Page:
South Korea once had the largest COVID-19 outbreak outside China, where the virus first emerged, but health authorities were able to bring it under control with an extensive “trace, test and treat” strategy. Now, infections are on the rise in Seoul, home to over 25 million people, as well as in other parts of the country.
Aug 25, 9:29 am
Germany issues travel warning for Paris area
Germany has issued a travel warning for parts of France, including Paris and Marseille, due to high levels of coronavirus infection there.
The German government announced Monday that travelers returning from Ile-de-France and Provence-Alpes-Cote-d’Azur regions will be required to be tested for COVID-19 upon arrival and then must self-quarantine while awaiting the test results.
France’s national public health agency recorded 1,955 new cases of COVID-19 and 15 coronavirus-related fatalities on Monday, bringing the total to 244,854 confirmed cases and 30,528 deaths. The country is among the hardest-hit in Europe.
ABC News’ Ibtissem Guenfoud contributed to this report.
Aug 25, 7:52 am
Gaza Strip under lockdown after 1st cases of community transmission
Palestinian authorities have imposed a 48-hour lockdown on the besieged Gaza Strip after officials said a family of four tested positive for COVID-19 at a refugee camp there.
The Palestinian health ministry said another case was identified Monday at a quarantine center in Gaza, bringing the total count to five.
The cause of the cluster is unclear and authorities are working to trace it. It’s the first known instance of the novel coronavirus spreading through Gaza’s local community.
The full lockdown went into effect Monday night across the entire 140-square-mile-long coastal enclave, which shares borders with Egypt and Israel.
The Gaza Strip, a densely populated area that forms part of the so-called Occupied Palestinian Territories, is inhabited by some 2 million Palestinians, most of whom are registered refugees living in overcrowded camps. Both Egypt and Israel have imposed restrictions on movement in and out of Gaza, citing concerns over the militant group Hamas, which rules the territory and has been designated a terrorist organization by Israel and the United States.
However, a small number of Palestinians still travel to Jerusalem for routine cancer treatments, and Egypt partially lifted its blockade recently to allow Palestinians back in.
ABC News’ Nasser Atta and Guy Davies contributed to this report.
Aug 25, 6:43 am
University of Southern California reports ‘alarming increase’ in cases
The University of Southern California is reporting an “alarming increase in the number of COVID-19 cases” among students living in off-campus housing.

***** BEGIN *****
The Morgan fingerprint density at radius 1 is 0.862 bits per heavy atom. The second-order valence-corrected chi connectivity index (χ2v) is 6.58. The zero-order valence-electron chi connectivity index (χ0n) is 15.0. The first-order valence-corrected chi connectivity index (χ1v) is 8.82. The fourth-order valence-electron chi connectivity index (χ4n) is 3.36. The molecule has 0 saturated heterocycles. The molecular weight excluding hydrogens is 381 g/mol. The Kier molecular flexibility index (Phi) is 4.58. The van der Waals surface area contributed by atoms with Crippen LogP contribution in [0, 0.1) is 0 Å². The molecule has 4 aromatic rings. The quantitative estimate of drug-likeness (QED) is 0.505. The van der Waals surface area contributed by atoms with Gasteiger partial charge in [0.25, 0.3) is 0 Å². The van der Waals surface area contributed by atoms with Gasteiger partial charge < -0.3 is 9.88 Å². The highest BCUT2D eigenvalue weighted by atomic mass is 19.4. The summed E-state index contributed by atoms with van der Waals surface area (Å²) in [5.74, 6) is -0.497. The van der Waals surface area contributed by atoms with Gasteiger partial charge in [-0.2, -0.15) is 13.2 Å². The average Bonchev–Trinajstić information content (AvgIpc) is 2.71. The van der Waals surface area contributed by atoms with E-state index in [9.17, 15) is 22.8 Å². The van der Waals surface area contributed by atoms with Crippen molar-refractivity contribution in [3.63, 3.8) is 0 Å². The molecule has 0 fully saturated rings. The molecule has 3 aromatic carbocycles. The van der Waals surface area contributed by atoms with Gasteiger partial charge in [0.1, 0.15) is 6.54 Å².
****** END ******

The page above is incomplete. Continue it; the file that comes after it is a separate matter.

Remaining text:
In a letter sent to students Monday, the university’s student health center said it had identified 43 cases in the past seven days. All cases are related to students in off-campus living environments, and more than 100 students are now in a 14-day quarantine due to exposures.
“This increase comes despite the continued state and county health guidance that significantly restricts in-person instruction and on-campus activities for universities located in counties that are on the state’s COVID-19 monitoring list, including Los Angeles County,” the letter states. “We continue to strongly discourage students from returning to the campus area until further notice.”
The private university, located in the heart of Los Angeles, kicked off its fall semester online last week, but many students remain in apartments and off-campus residences near the campus.
Aug 25, 5:48 am
New cases and deaths in US have decreased substantially, FEMA memo says
The numbers of new COVID-19 cases and new deaths in the United States have both decreased by substantial amounts in week-over-week comparisons, according to an internal memo from the Federal Emergency Management Agency obtained by ABC News Monday night.
Just five U.S. states and territories are currently in an upward trajectory of new cases, while five states are at a plateau and 46 states are going down, the memo said.
There were 300,366 new cases confirmed during the period of Aug. 17-23, a 16.2% decrease from the previous seven-day period. There were also 6,873 new deaths recorded Aug. 17-23, an 8.5% decrease from the previous week, according to the memo.
Meanwhile, the national positivity rate for COVID-19 tests ticked downward slightly from 6.4% to 5.5%, the memo said.
Oregon appears to be coming down from a peak with a 7% decrease in infections, a 19.5% decrease in hospitalizations and a 20% reduction in deaths for the week ending on Aug. 16, compared to the previous week, according to the memo.
Idaho has seen an 8.5% decrease in the seven-day case rate since Aug. 18, but a 12.2% increase in the seven-day death rate, the memo said.
In Montana, the Native American community makes up 7% of the state’s population but accounts for 18% of cases statewide and 34% of deaths, according to the memo.